It’s a lovely idea, isn’t it? The original vote back in 2016 was so close, and many people voted Leave as a ‘protest vote’, not taking it seriously or actually believing we would ever leave. Some of us just reaching our twenties weren’t even old enough to vote in the EU Referendum. So, let’s hold a second one: now that people realise the consequences of leaving the EU the Remain side will inch back over into the majority, and we can all put this mess behind us. The pound will soar back into its former glory, and we’ll all hop on a £10 Ryanair flight to Magaluf to celebrate free movement.]
I can’t help but feel that this is all a little optimistic. The danger with rallying for a ‘people’s vote’ is that most of us are surrounded, physically and online, with views that align with our own. This means that those in favour of a second referendum – such as many students at our generally liberal university – are led to believe that it is essentially equal to remaining in the EU.
There is no guarantee of this. Maybe this is naive, but I can’t help but feel that the damage is done: the British public have made their choice. Let’s do our best to make it work for everyone rather than trying to reverse democracy and oust Theresa May at every opportunity.
Let me be very clear: had I been old enough to vote in the referendum in 2016 I would have voted to remain. I believe that would have been the best thing for our country and for the EU as a whole. But, as our friend Jeremy Corbyn seems to have forgotten, we didn’t vote to remain. That means that more people in our country wanted to leave, even if by a few hundred votes.
Was the 2016 campaign soaked in lies and two-dimensional, deceitful advertising campaigns? Yes, on both sides. Has Theresa May handled the situation badly at times? Absolutely. But it’s what we voted for; it’s not an easy job she’s been saddled with. And her fellow party leaders really aren’t helping.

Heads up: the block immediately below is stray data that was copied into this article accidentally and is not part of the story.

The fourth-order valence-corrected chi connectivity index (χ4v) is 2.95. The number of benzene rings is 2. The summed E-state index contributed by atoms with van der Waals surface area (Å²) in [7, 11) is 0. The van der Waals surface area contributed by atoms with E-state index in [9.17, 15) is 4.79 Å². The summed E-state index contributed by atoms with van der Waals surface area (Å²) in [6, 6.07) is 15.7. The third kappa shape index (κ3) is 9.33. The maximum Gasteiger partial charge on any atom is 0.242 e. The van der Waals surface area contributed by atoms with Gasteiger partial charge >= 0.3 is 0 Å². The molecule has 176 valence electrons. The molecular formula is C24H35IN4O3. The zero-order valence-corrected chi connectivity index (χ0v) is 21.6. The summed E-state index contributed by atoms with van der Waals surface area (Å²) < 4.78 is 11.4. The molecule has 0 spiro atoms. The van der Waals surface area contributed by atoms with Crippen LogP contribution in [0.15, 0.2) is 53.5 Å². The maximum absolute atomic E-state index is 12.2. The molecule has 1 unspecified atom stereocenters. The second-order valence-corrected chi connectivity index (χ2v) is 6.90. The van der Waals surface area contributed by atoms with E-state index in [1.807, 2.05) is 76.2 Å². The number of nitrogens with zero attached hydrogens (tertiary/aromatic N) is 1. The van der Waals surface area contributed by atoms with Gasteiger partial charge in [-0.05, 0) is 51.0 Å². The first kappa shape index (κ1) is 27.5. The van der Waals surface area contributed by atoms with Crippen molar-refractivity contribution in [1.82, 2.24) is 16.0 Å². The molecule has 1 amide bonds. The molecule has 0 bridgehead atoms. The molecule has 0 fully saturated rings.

And what about Corbyn, who has seemingly become a huge figure for students in the UK? He’s promised the abolition of student fees, a vow that he’s since all but retracted. We as students should be more careful with our vote, looking beneath the carefully worded, loophole-riddled promises. We should think more critically about the leaders we support. Corbyn has also stirred up drama within the Brexit debate by hurling insults at May and proposing a Commons vote on a second referendum – a proposal which is carefully worded not to commit Corbyn or his party to backing the second referendum if this Commons vote were to take place. I am, quite honestly, sick of it. From the moment the EU referendum was called, the whole argument has been childish and deceitful, idealising and fear-mongering whenever it suits.
No, Jeremy, we don’t need another vote. We need a government united towards getting Britain through this so that our generation (who will be fielding the consequences of Brexit long after the current leadership are gone) can have a crack at rebuilding a nation we can be proud of.
Image: Eric the Fish via Flickr